There are quite a few mango trees growing on our new homestead. I recently featured one huge specimen in a neighboring lot on my YouTube channel:
I’ve written quite a bit on the value of growing trees from seed. Though the power of grafting, you can take almost any seedling tree that turns out “so-so” in flavor and transform it later into something better. It’s one of the principles I cover in my Get Grafting! film as it’s such a powerful piece of knowledge.
Plant seeds, let them grow into trees with amazing taproots, then graft on top if you don’t like what you get.
You can do this with mango trees easily – even adult trees.
…one day in one of our personal weekend expeditions intended to educate ourselves, we happened upon Pabon’s farm in Polo, Polomolok, South Cotabato close to the foot of Mount Matutum, with vast plantation of Dole pineapple to the west. The farm was planted to hundreds of mango trees which, aged about 5 years old with trunk diameter of about 10-15 cm (4-6 in), have already started producing fruits.
When the farm owner bought the grafted seedlings, he was assured by the vendor that the seedlings were those of the “Luzon” variety, supposedly one of the best of the Philippine Carabao variety. But, to his dismay, he discovered that the fruits were entirely different from that of the Carabao variety, now also called Manila Supersweet mango or simply Philippine mango and others.
Totally convinced then of the viability of mango farming, the farm owner had no choice but to replace the mango trees by replanting new seedlings. Luckily, he did not right away cut the trees. He started planting grafted seedlings from a reliable source in between the existing rows. That was when we passed by, noticed the new plantings, and became curious why he did it.
To cut it short, we advised him that he could still proceed with his plan of going into mango farming without replanting which would mean another expenditure and waiting years for the seedlings to mature…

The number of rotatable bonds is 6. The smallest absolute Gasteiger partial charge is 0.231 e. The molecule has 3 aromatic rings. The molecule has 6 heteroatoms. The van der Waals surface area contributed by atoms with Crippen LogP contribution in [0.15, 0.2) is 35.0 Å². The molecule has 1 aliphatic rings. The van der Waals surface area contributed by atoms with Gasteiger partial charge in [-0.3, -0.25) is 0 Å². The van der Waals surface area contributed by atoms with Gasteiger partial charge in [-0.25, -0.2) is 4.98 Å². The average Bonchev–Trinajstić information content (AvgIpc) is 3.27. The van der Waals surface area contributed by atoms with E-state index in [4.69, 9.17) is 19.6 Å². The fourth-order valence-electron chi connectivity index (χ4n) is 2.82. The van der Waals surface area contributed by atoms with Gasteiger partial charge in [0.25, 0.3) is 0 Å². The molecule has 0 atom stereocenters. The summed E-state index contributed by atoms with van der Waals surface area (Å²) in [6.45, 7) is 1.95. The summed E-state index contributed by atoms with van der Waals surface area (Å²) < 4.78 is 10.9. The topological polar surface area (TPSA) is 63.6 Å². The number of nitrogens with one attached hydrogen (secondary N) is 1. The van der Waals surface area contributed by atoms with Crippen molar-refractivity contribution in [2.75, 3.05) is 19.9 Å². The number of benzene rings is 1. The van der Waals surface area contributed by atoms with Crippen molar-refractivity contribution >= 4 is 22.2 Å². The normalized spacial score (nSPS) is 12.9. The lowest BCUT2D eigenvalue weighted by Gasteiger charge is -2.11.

Turn Trees Into Better Trees
Topworking mango trees is easy but it’s also possible with most fruit trees. Some, like apple, are REALLY easy to graft. Others are a bit more touchy. However, if you screw up your grafting, you won’t kill the tree. You can try, try again.
On our new property there are some mangoes that are loaded with strings. The flavor is good, but the flesh is so filled with threads that you spend the next few hours picking bits out of your teeth. Another tree, however, has fat orange-fleshed mangoes without any threads at all.
All over the place there are mango seedlings of varied parentage. If I wanted to transform any of them into whatever variety I like, I could cut them back and graft the resulting shoots and be getting mangoes in much shorter period of time than if I replaced those little trees with purchased specimens from a nursery. Think of all the roots on an established tree – that’s a resource you want to use!
If you’ve got a sour orange in your yard, don’t yank it up and plant a Navel – find a friend with a Navel and graft it on top. It will be stronger and fruit faster. Same thing with any fruit tree that doesn’t quite strike your fancy. Learn to graft and everything will fall into place.
One of these days I’ll do a video on topworking mango trees… I just need to choose a good victim!